By Franco Savoia
Last Saturday, with many other fellow Calgarians, I went to my local library and voted in our municipal election advance poll.
I have always felt that this is a fundamental responsibility for each of us as citizens. And yet we know that in recent memory, 39 to 53 per cent of Calgarians exercised this vital act as citizens — so at our best, only half of our city’s eligible voters bothered to vote.
Pericles, a statesman, orator and general in Athens, more than 2,500 years ago, said, “We do not say that a man who takes no interest in public affairs is a man who minds his own business. We say he has no business being here at all.”
Even in those early days in the evolution of democratic principles, there was a recognition that we need to be informed and engaged in our government. One important action is to vote. In the act of casting our ballot, we affirm our citizenship, our commitment to our community and to our neighbours.
The opening words of Enough for All — Calgary’s poverty reduction strategy — are “our neighbour’s strength is our strength.” Conversely, our neighbour’s weakness and omissions are my weakness and omissions. When we vote, we affirm our commitment to ourselves and to our community. The very act strengthens and helps to increase our connection to our neighbour. Our failure to get out and vote weakens our entire community.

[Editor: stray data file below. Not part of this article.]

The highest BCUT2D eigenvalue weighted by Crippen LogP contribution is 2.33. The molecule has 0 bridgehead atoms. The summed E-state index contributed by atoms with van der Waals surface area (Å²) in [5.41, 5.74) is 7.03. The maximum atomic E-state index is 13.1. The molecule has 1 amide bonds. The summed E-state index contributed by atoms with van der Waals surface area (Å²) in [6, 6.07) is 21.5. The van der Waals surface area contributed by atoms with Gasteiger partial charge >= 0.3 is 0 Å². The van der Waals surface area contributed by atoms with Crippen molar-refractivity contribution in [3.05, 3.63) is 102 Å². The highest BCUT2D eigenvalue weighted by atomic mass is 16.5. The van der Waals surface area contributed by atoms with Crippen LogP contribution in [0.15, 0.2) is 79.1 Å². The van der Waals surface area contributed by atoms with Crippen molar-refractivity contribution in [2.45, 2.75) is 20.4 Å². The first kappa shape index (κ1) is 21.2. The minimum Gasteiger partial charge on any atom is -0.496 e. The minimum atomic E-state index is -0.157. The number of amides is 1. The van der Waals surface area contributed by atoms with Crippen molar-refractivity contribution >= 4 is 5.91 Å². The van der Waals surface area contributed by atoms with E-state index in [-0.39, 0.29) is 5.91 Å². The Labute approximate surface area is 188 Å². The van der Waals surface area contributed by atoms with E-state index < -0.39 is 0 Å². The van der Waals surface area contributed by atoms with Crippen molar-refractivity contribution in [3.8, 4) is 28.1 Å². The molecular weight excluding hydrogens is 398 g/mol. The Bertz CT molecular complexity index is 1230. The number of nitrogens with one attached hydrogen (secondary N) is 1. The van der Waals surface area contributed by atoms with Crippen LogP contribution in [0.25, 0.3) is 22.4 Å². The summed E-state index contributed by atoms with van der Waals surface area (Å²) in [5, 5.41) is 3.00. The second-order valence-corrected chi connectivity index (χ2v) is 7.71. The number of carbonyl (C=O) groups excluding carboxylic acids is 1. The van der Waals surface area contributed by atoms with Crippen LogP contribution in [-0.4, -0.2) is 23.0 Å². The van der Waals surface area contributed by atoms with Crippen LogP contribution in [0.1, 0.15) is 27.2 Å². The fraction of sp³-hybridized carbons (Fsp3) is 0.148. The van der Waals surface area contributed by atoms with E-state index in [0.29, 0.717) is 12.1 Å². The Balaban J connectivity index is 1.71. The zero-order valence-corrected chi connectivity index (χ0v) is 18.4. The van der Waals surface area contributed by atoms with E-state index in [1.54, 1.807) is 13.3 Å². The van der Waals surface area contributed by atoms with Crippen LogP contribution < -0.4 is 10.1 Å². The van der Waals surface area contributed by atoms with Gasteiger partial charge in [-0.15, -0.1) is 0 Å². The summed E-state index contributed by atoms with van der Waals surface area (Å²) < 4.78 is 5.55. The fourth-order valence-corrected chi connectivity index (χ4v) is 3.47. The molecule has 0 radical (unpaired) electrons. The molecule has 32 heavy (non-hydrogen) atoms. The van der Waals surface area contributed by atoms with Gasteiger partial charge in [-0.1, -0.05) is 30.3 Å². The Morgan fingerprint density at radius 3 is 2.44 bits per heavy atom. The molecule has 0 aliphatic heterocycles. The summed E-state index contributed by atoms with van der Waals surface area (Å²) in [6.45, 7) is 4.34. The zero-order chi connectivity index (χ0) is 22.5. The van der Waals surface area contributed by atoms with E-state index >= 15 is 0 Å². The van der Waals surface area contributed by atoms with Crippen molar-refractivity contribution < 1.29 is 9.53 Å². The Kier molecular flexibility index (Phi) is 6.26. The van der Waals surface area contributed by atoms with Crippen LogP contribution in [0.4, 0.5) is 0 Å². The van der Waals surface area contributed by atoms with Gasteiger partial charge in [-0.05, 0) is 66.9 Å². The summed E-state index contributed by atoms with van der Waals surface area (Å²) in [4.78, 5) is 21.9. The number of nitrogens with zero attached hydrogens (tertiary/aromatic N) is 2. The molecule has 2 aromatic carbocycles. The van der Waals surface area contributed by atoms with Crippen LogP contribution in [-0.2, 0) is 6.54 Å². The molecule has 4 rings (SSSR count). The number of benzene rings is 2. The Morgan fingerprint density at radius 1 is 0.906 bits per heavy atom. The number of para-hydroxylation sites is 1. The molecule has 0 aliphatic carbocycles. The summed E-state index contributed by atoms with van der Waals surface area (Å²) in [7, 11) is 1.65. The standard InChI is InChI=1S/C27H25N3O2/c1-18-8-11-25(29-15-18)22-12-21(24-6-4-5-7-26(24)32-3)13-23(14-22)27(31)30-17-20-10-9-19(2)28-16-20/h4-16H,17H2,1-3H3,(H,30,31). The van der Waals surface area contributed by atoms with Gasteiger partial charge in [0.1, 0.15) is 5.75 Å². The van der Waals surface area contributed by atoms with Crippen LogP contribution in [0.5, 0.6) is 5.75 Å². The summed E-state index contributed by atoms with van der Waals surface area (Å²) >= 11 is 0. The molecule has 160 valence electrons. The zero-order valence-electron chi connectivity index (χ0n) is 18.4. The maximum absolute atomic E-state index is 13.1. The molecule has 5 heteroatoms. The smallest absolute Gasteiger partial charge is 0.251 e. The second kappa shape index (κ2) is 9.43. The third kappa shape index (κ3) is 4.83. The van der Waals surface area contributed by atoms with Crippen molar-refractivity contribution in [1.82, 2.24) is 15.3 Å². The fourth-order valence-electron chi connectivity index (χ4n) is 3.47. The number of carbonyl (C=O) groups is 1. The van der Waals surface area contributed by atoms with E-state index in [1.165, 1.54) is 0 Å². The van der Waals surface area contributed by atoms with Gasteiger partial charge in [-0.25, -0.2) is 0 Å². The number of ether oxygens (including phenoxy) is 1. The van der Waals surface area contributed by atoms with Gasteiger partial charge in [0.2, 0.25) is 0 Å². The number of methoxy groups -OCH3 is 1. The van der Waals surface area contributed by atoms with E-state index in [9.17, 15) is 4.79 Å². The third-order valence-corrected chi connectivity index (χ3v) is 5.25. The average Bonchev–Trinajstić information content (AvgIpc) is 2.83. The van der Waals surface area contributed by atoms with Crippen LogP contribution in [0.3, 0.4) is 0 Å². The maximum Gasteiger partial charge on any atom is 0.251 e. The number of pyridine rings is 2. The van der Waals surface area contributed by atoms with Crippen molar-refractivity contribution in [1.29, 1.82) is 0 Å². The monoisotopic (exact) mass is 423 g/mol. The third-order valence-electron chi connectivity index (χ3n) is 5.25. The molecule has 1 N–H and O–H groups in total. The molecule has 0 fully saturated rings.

We know that one in 10 Calgarians is living in scarcity: they don’t have enough income to meet their basic needs. We estimate that at least one in four are working poor: they are earning less than a living wage and thus also struggle each day to meet their housing, food and transportation needs.
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Source:: Calgary Herald